Union organizer with the IWW Starbucks Workers Union dispels the sentiment that 'being the better person' must entail living as a doormat.
I’m so sick of being told to be the bigger person. I get all the scrutiny. I should forgive the unforgivable. I should move on with my life, let it go, drop it, stop being confrontational, stop rocking the boat, stop holding grudges, and be the bigger person. When did “being the bigger person” mean just accepting being treated like shit?
I’m told not to create an “us against them” feeling between worker and employer. I did not create that. Employers created it and long before I was even born. It has always and will always be us, working ourselves to near death, against them, not lifting a finger to help but reaping all the spoils.
I fight this system of oppression because of all the love I have in me. It is because I’m capable of great love that I am able to meet a coworker and know that I will fight for them regardless of who they are, the size of their families, where they are from, how they do their job, what languages they speak, and traditions they keep. Even if they can't fight for me, I will fight for them. It is because I think we’re all truly worth something that I fight. Not everyone thinks like me. In fact, I think most people in American society are taught to never trust anyone. Everyone wants something from you, every boyfriend will cheat, every friend betray you, every parent leave you, every coworker steal credit for your work, every person asking directions will eventually ask for change, too. I don’t see it that way. Every person that I meet I make a concerted effort to trust their words, listen to their stories, and give them the benefit of the doubt. Despite popular belief, I do this with bosses, too, to some extent.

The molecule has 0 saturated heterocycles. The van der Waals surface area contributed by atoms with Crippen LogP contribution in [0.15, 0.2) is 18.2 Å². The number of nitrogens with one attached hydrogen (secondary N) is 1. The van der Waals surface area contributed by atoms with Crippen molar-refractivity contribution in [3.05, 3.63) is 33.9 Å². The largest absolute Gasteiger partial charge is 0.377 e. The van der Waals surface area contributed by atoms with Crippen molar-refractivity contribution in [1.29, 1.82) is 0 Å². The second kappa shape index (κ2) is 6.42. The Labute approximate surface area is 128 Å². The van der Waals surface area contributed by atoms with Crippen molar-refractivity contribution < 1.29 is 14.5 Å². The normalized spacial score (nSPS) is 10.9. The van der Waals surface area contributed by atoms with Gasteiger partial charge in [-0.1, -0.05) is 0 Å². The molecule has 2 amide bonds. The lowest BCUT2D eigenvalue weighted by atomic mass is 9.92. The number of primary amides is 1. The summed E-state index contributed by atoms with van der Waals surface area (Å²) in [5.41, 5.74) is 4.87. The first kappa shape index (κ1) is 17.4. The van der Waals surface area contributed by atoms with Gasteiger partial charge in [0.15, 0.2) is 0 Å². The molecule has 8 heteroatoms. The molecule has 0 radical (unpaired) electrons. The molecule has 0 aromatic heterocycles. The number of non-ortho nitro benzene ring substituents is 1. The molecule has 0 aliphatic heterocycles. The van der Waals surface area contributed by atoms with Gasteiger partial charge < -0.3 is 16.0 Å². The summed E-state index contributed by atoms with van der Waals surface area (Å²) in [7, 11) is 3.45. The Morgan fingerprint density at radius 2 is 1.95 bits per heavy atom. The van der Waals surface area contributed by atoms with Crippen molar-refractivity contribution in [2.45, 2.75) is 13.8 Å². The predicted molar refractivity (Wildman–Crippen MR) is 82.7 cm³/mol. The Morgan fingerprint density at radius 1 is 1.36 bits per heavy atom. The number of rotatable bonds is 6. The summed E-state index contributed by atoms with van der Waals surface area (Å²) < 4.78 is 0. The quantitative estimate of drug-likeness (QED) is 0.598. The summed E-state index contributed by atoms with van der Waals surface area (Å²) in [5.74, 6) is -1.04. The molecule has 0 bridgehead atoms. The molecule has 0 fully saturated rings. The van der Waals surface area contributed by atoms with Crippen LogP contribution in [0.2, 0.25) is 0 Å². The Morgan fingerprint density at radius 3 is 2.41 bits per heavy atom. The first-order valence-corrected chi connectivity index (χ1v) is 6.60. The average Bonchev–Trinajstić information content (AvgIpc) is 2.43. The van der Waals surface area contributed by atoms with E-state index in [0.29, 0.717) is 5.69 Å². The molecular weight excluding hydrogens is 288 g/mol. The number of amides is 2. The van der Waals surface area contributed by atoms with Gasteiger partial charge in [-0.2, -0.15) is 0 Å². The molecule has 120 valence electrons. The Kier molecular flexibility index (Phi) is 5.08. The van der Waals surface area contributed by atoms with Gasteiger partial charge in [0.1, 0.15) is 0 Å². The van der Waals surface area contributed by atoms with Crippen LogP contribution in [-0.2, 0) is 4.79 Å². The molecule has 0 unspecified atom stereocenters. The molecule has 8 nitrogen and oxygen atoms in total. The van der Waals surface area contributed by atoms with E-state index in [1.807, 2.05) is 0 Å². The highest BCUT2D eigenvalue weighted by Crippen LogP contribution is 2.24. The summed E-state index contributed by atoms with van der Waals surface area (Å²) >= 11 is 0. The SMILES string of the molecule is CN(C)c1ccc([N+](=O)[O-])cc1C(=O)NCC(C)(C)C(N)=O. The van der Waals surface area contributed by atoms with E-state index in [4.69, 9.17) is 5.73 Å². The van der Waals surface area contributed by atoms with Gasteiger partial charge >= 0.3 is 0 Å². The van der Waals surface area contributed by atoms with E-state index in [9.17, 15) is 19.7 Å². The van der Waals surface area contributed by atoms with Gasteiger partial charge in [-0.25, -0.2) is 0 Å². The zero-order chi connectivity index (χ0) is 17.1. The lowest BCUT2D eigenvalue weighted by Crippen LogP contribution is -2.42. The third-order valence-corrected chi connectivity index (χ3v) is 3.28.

Now, giving everyone the benefit of the doubt does not mean sticking your head into the lion’s mouth just because you haven’t met this particular lion. The lion is still hungry. When it is a coworker you are on equal ground and not much is at risk in giving them a chance. As for bosses, the lions in this scenario, everything about that relationship puts you, as a worker, at risk while the boss risks nothing. As a union organizer that’s been around a while I’m too aware of the tricks they use against us and they tend to set off alarms in my head when I see them. Union busting has its buzz words and slogans just like advertising. “Hi, how ya feeling today?” That is called a ‘health check’ in the Creating the Starbucks Environment course management is required to take that discusses exclusively what you are supposed to do when there is union activity in your store. The ‘health check’ is meant to be done to every worker. It is supposed to give the impression that they truly are concerned for each individual. It’s meant to open up a possible line of communication between manager and worker where the worker can state any random work issue, the boss then can pretend to take it to heart and will promise to get back to them. This stalls the worker. The worker feels that their concern has been heard and something is being done about it. Somewhere, behind closed doors, in meetings we can’t properly imagine, this concern is being taken very seriously and the people paid the big bucks will surely find a solution. They often times wait weeks to hear back from the boss, if ever, and the issue is never resolved. The ‘health check’ already served its purpose. It gave the appearance of caring while letting a worker vent, which is usually where most concerns end. Also, it means the boss heard the concern so it can hopefully die as an issue before it reaches the ear of a unionist who may have the skills to blow the concern up and rally workers to that cause. Thus creating the greater problem of workers uniting for real change on the job and possibly gaining a victory from their own collective efforts. One victory undoubtedly leads to several others. Several victories lead to worker control. Worker control makes the boss obsolete.